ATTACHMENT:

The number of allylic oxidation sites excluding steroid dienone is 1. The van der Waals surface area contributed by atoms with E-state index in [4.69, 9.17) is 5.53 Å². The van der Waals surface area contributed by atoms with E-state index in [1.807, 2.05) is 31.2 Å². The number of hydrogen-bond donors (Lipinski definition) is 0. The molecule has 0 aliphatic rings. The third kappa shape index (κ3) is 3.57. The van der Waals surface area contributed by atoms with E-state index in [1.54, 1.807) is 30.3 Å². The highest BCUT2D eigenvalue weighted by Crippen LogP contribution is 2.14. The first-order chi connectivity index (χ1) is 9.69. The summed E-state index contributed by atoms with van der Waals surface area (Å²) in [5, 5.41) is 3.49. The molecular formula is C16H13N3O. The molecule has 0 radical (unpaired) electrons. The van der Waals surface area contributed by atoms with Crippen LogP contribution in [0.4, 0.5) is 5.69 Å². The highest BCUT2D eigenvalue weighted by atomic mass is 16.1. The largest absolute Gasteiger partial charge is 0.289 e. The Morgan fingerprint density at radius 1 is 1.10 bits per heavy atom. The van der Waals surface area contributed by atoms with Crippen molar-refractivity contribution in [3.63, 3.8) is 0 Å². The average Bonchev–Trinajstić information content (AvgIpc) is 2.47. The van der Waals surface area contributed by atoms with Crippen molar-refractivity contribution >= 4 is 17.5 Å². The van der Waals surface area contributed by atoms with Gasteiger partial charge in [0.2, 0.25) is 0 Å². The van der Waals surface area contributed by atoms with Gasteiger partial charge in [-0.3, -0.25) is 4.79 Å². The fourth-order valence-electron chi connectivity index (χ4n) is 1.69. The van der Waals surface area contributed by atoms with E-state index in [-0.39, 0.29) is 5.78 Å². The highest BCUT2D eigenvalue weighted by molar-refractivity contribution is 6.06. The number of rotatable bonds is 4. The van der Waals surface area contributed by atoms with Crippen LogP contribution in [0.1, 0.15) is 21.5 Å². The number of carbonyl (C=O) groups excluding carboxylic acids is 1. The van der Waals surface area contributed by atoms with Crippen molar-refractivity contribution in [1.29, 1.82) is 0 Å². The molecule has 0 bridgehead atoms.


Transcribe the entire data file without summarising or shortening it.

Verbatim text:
The number of allylic oxidation sites excluding steroid dienone is 1. The van der Waals surface area contributed by atoms with E-state index in [4.69, 9.17) is 5.53 Å². The van der Waals surface area contributed by atoms with E-state index in [1.807, 2.05) is 31.2 Å². The number of hydrogen-bond donors (Lipinski definition) is 0. The molecule has 0 aliphatic rings. The third kappa shape index (κ3) is 3.57. The van der Waals surface area contributed by atoms with E-state index in [1.54, 1.807) is 30.3 Å². The highest BCUT2D eigenvalue weighted by Crippen LogP contribution is 2.14. The first-order chi connectivity index (χ1) is 9.69. The summed E-state index contributed by atoms with van der Waals surface area (Å²) in [5, 5.41) is 3.49. The molecular formula is C16H13N3O. The molecule has 0 radical (unpaired) electrons. The van der Waals surface area contributed by atoms with Crippen LogP contribution in [0.4, 0.5) is 5.69 Å². The highest BCUT2D eigenvalue weighted by atomic mass is 16.1. The largest absolute Gasteiger partial charge is 0.289 e. The Morgan fingerprint density at radius 1 is 1.10 bits per heavy atom. The van der Waals surface area contributed by atoms with Crippen molar-refractivity contribution in [3.63, 3.8) is 0 Å². The average Bonchev–Trinajstić information content (AvgIpc) is 2.47. The van der Waals surface area contributed by atoms with Crippen molar-refractivity contribution >= 4 is 17.5 Å². The van der Waals surface area contributed by atoms with Gasteiger partial charge in [0.2, 0.25) is 0 Å². The van der Waals surface area contributed by atoms with Gasteiger partial charge in [-0.3, -0.25) is 4.79 Å². The fourth-order valence-electron chi connectivity index (χ4n) is 1.69. The van der Waals surface area contributed by atoms with E-state index in [-0.39, 0.29) is 5.78 Å². The highest BCUT2D eigenvalue weighted by molar-refractivity contribution is 6.06. The number of rotatable bonds is 4. The van der Waals surface area contributed by atoms with Crippen LogP contribution in [0.1, 0.15) is 21.5 Å². The number of carbonyl (C=O) groups excluding carboxylic acids is 1. The van der Waals surface area contributed by atoms with Crippen molar-refractivity contribution in [1.29, 1.82) is 0 Å². The molecule has 0 bridgehead atoms.